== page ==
Netflix, Inc. (NFLX), the ambitious leader in streaming video, is raising monthly subscription prices for its standard plan from $8.99 to $9.99 for new subscribers, according to a Bloomberg report this afternoon.
NFLX stock, which was down more than 5% at one point on Thursday, instantly shot higher and was sitting on gains of more than 2% in the minutes after the news broke.
In one sense, it makes an awful lot of sense for the stock to react positively to the news. By now, Netflix has enormous name recognition and a reputation for developing some high-quality original programming. Netflix was nominated for 34 Emmys this year, nearly triple the 12 noms rival Amazon (AMZN) picked up.
In other words, it’s got quality content that customers should be willing to pay $9.99 per month to enjoy.
Plus, NFLX is adding subscribers at a blistering pace, so boosting prices is just another tool to boost revenues.
But in another sense, today’s NFLX stock spike was entirely irrational. All that content costs a pretty penny, after all, and despite its rapid revenue growth, Netflix is still not too profitable in relation to its out-of-control valuation on Wall Street.
The Details of the Netflix Price Hike
Bloomberg reports that NFLX will be:
“…raising the price of its most popular streaming subscription by $1 a month to $9.99 for new customers in the U.S., Canada and parts of Latin America.”
Specifically, the $9.99 monthly subscription price will be for its most popular offering, which allows users to watch two simultaneous streams from the same login and supports HD viewing.
I’ll get to why I think the jump in NFLX stock was entirely unwarranted in a second, but first, let’s look into the rationale behind the hike, which Netflix provided to Business Insider:
“To continue adding more TV shows and movies including many Netflix original titles, we are modestly raising the price for some new members in the U.S., Canada and Latin America. As a thank you to existing Netflix members — who aren’t already benefiting from a previous price guarantee — we will maintain their current price for a year.”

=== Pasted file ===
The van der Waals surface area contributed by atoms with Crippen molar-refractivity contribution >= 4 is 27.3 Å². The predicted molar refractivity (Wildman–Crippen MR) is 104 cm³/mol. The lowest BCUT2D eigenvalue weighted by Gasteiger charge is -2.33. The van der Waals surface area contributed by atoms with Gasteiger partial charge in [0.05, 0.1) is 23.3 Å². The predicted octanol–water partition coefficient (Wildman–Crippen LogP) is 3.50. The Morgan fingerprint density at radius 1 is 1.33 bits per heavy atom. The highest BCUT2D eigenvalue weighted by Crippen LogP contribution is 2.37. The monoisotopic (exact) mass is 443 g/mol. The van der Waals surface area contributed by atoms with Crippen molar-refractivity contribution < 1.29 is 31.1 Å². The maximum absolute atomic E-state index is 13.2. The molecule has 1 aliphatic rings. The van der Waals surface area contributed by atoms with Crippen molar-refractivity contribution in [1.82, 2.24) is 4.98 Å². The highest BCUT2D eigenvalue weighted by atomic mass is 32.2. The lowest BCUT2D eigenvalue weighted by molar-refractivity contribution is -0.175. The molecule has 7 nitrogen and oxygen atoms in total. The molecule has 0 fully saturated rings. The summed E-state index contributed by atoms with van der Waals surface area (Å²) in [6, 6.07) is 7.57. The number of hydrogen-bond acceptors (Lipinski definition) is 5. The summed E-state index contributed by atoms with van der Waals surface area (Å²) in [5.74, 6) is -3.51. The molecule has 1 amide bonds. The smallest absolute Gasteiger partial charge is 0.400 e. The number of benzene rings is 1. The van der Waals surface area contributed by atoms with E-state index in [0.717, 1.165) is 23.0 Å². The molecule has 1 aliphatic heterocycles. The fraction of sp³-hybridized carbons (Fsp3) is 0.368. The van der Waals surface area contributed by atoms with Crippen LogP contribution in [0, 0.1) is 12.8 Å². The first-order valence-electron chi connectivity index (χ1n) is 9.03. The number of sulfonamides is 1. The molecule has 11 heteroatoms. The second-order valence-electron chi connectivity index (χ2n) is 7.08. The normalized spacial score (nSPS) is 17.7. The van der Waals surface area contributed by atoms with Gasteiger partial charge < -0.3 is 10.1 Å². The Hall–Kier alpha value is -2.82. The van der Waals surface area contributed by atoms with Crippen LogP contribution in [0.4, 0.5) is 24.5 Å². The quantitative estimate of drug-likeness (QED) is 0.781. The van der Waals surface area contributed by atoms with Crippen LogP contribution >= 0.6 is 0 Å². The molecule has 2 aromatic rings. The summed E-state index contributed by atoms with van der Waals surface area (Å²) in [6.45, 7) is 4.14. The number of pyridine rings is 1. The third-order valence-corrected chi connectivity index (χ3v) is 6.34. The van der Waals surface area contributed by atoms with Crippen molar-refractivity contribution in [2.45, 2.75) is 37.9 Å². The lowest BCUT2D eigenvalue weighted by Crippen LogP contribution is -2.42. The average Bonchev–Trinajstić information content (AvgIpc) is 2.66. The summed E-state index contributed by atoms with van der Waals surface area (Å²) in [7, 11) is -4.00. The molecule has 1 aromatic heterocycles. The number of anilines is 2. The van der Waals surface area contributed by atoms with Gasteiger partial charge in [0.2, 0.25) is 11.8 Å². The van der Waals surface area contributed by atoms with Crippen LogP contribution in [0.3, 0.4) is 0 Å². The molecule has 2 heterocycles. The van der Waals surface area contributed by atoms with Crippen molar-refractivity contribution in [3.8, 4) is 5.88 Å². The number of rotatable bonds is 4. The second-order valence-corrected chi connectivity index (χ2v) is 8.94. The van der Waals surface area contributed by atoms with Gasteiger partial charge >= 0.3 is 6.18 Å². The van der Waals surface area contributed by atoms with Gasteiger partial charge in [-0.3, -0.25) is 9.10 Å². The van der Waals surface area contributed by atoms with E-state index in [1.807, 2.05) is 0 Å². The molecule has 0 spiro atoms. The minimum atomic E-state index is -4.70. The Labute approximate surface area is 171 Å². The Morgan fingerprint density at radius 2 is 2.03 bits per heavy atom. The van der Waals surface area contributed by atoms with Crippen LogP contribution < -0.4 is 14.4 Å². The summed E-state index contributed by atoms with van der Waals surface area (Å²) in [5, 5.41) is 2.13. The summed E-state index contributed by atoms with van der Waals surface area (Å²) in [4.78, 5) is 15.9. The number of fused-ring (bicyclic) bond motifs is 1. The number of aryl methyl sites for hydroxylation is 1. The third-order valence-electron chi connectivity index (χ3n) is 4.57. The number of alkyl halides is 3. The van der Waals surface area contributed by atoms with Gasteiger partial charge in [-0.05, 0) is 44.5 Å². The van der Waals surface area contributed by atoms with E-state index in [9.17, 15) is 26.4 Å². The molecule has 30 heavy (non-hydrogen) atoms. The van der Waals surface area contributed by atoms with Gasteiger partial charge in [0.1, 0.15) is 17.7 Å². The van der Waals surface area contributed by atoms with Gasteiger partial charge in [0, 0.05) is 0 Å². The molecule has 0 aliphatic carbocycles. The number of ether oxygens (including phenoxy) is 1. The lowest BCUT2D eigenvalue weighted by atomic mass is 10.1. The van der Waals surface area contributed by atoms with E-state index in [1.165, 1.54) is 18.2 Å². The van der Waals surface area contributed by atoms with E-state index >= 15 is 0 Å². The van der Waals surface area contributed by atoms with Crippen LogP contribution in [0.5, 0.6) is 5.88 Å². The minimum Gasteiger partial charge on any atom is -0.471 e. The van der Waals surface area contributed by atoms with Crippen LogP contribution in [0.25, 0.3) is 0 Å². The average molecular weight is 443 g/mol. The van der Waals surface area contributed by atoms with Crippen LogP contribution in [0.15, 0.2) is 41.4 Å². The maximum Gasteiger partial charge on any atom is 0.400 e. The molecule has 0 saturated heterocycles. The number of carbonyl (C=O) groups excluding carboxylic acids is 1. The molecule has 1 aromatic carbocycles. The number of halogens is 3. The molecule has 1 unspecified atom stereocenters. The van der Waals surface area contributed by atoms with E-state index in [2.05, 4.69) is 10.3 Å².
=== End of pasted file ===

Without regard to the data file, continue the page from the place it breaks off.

Pretty straightforward. The company definitely needs to find a way to finance its soaring content costs, which will total $4.3 billion over the next year. Content costs are the main culprit keeping the company’s profits so miniscule in relation to the NFLX stock price.
NFLX stock trades at more than 300 times forward earnings — a multiple reminiscent of a tech company at the height of the dot-com bubble. Netflix shares have melted 133% higher in 2015 alone as Wall Street gushes over the company’s subscriber growth numbers. With a global expansion plan that should be completed by the end of 2016, more subscriber growth is sure to come.
This, however, doesn’t solve Netflix’s core problem: Soaring content costs, sparked by competition from AMZN, Hulu and HBO, as well as more traditional, cable-based broadcasters.
I concede that the $1 price hike is a net positive for NFLX stock and probably necessary. But going above that $9.99 level, I think, will be much more difficult, if only because consumers don’t like seeing more digits in their pricing plans.
At the end of the day, NFLX stock was already massively overvalued before the announcement, climbing on momentum and buzz instead of realistic earnings projections.
All today’s jump did was make the stock more expensive — and the eventual selloff more severe when investors are finally confronted with reality.
As of this writing, John Divine did not hold a position in any of the aforementioned securities. You can follow him on Twitter at @divinebizkid or email him at firstname.lastname@example.org.